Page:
Provençal: Simple Seasonal Southern French Cooking

Image of Provençal: Simple seasonal southern French cooking (Rizzoli))
Release Date: 
July 2, 2019
Reviewed by: 

Provence has always held a special place in the hearts, minds, and kitchens of the English-speaking world. Interest in this sun-drenched corner of France peaked in the late 1980s with the publication of Peter Mayle’s

A Year in Provence. Then Italian food became fashionable and the cuisine of southern France all but disappeared from restaurants and home kitchens. In 2016, Englishman Alex Jackson went against the tide opening his restaurant Sardine in London to much acclaim. Provençal, published as Sardine in Britain, reflects the cooking of his restaurant.

Happily though, this is not a restaurant cookbook full of recipes that only a trained kitchen team can reproduce. There is no picture of Jackson on the cover or behind the scenes shot of his restaurant. Jackson likes simple, honest food that relies on good ingredients, not fancy equipment and tortured presentation. This shows in the book’s beautiful photography that while styled, presents the food in an uncomplicated way.

While the book’s primary focus is Provence, it ventures into the Languedoc, Corsica, Italy, Spain, and North Africa. In Jackson’s words, his food “acts as a prism for the sun-drenched cooking of the whole Mediterranean Sea” and it succeeds.

There is lots to love about this cookery book. It is divided into seasons, beginning with spring encouraging us to cook with fruits and vegetables that are at their peak. Each chapter contains a colored, playfully illustrated insert presenting La Grande Bouffe, the Big Feast, a celebratory menu for the time of year. Jackson lets the ingredients speak for themselves, resisting superfluous additions, that many chefs are fond of. A summer starter of mozzarella, peaches and ham requires only the ability to slice a peach and tear apart a soft cheese.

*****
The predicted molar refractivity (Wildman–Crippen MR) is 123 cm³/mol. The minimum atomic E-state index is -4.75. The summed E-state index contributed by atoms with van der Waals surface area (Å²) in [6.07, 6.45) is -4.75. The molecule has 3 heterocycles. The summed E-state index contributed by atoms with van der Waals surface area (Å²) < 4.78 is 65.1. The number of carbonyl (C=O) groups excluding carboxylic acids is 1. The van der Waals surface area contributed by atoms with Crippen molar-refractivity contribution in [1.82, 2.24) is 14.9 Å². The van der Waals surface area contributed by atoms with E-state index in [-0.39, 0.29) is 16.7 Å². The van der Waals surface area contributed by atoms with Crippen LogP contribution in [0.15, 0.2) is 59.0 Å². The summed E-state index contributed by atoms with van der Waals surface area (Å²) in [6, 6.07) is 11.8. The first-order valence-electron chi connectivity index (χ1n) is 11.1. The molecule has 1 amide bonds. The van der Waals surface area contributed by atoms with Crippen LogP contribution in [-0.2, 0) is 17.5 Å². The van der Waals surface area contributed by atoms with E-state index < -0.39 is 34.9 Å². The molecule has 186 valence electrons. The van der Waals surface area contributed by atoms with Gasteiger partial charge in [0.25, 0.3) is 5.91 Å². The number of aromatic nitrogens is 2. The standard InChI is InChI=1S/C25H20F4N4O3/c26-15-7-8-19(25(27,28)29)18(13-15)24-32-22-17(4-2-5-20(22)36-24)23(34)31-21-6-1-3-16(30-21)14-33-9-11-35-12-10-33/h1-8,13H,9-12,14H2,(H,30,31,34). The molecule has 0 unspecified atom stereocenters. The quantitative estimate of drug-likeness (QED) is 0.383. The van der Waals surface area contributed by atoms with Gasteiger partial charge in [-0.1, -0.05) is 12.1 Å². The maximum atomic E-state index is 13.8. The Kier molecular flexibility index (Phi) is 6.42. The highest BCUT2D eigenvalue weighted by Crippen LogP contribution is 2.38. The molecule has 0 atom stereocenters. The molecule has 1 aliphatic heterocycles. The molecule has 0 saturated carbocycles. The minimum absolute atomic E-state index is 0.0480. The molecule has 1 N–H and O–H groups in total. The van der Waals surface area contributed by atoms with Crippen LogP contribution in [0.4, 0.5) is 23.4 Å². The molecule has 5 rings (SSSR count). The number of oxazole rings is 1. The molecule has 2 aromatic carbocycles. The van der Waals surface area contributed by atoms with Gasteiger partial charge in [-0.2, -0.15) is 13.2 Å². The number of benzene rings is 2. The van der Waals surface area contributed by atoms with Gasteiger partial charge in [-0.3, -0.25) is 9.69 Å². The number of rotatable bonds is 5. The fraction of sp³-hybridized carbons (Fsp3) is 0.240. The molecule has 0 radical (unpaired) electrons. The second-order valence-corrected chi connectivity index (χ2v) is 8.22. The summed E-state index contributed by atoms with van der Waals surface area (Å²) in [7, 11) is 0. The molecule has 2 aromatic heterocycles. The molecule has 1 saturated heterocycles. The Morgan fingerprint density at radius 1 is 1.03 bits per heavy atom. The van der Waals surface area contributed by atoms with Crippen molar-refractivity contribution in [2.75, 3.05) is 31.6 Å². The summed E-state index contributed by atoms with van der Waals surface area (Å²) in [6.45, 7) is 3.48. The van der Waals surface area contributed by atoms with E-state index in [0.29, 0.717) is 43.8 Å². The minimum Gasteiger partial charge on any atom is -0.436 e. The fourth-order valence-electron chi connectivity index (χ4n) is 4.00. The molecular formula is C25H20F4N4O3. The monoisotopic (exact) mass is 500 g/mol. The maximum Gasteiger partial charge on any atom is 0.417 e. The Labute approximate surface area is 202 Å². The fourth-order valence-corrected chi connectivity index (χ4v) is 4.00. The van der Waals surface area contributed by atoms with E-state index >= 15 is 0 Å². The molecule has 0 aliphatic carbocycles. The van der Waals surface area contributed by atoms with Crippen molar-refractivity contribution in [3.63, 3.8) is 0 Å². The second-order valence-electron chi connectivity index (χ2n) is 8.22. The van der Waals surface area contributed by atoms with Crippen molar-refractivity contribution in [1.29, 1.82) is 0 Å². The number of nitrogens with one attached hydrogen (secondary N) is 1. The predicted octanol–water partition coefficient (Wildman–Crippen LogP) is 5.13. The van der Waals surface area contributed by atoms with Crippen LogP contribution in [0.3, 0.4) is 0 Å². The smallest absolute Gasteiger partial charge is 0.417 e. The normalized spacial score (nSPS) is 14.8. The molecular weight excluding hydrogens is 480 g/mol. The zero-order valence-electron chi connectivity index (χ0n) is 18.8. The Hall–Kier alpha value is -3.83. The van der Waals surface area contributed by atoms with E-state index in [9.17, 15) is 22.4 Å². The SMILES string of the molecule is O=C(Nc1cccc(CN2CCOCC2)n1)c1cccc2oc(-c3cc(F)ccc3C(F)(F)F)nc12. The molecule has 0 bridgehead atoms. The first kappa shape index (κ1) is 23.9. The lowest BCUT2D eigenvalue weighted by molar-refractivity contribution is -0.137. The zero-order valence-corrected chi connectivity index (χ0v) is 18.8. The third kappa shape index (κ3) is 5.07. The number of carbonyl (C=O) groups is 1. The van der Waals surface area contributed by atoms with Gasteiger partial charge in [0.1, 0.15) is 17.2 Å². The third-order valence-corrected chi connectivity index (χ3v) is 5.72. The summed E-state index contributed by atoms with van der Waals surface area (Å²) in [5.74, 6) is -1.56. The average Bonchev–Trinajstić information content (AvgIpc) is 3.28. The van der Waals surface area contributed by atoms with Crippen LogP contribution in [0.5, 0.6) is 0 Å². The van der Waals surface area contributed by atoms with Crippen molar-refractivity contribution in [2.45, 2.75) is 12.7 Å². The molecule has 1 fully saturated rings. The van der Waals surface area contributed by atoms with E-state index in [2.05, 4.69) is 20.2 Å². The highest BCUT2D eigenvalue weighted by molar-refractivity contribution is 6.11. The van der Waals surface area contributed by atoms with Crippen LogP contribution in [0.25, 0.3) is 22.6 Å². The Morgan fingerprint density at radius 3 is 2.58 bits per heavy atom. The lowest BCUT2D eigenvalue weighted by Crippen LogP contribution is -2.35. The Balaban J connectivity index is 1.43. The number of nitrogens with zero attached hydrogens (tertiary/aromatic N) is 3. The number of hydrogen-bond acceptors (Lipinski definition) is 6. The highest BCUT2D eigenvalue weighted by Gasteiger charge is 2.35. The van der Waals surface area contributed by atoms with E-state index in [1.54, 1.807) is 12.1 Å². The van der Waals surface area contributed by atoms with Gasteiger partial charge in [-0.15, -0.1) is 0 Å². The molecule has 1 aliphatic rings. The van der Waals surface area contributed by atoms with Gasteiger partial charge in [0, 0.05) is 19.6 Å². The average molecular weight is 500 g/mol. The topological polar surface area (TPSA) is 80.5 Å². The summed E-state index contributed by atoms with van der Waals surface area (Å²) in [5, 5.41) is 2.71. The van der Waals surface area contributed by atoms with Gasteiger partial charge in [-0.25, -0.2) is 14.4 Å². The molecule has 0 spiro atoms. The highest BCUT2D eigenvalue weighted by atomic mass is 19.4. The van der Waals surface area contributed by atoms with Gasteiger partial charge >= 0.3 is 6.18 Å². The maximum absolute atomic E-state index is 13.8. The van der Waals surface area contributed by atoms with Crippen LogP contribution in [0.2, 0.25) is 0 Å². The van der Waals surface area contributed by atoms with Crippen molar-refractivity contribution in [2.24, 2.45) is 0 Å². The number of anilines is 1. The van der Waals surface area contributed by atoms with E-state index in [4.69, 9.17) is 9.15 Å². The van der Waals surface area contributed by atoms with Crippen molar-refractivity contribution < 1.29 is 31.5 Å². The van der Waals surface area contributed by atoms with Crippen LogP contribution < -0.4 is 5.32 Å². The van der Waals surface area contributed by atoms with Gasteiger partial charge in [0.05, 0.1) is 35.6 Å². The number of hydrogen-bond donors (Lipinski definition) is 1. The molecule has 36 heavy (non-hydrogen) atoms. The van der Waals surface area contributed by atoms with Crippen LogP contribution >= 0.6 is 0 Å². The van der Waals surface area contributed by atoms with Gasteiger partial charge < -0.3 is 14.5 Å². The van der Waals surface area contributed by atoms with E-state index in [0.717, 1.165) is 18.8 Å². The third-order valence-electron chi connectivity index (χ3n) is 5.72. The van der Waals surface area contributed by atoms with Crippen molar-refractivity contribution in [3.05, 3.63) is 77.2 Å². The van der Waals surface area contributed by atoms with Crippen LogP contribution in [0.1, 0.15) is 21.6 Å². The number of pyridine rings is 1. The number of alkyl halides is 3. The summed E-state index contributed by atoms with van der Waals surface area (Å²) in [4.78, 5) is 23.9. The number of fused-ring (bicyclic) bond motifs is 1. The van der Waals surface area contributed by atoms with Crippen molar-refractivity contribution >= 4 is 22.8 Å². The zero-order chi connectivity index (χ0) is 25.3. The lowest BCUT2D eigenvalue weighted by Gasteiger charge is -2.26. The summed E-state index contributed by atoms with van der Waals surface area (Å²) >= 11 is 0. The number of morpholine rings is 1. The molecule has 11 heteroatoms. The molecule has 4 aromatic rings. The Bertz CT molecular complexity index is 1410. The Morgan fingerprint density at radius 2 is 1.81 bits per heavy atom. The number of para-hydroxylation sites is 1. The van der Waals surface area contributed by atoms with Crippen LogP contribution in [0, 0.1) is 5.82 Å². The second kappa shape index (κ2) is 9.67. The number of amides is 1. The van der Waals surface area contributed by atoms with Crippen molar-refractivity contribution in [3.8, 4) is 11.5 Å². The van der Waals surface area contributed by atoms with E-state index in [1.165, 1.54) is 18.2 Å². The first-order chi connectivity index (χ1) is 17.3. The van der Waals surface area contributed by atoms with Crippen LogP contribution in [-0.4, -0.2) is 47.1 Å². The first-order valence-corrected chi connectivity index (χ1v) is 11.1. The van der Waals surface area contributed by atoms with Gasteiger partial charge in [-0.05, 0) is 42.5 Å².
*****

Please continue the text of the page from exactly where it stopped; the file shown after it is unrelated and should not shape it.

Most of the recipes follow this same pattern, uncomplicated and delicious, although some are more challenging. There are several recipes that require deep-frying, including one that has you frying pig’s ears, a dangerous task, although Jackson does warn you. Another recipe requires half a pig’s head and 4 ½ pounds of duck fat, and while one might be keen to try it, these ingredients may put off others.

The recipes are well laid out with both metric and imperial measures and only a few are longer than one page. The headnotes are interesting and useful, and Jackson’s instructions are clear and often fun: “drape your ham lovingly over the top,” and “Introduce the cooked girolles to the turnips and stir everything happily around.”

Jackson carefully explains how to avoid mush when making ratatouille while taking a good-natured swipe at the cartoon rat’s version. His grilled veal chop is enhanced with wild garlic butter, and the braised beef shin is improved with the addition of chestnuts.

The design of the book makes it easy to use, and it stays open at the selected page. The photographic bibliography is a great idea; you can trust a cook who acknowledges his sources.

Yet no book is perfect. Why there is a cherry recipe in autumn is unclear, the other cherry recipe is in summer where it belongs. Keep a seasonal cook book seasonal. And why did the publisher remove the foreword by Diana Henry? She is a well-known and well-loved cookery writer on both sides of the Atlantic. One would have liked to read her comments.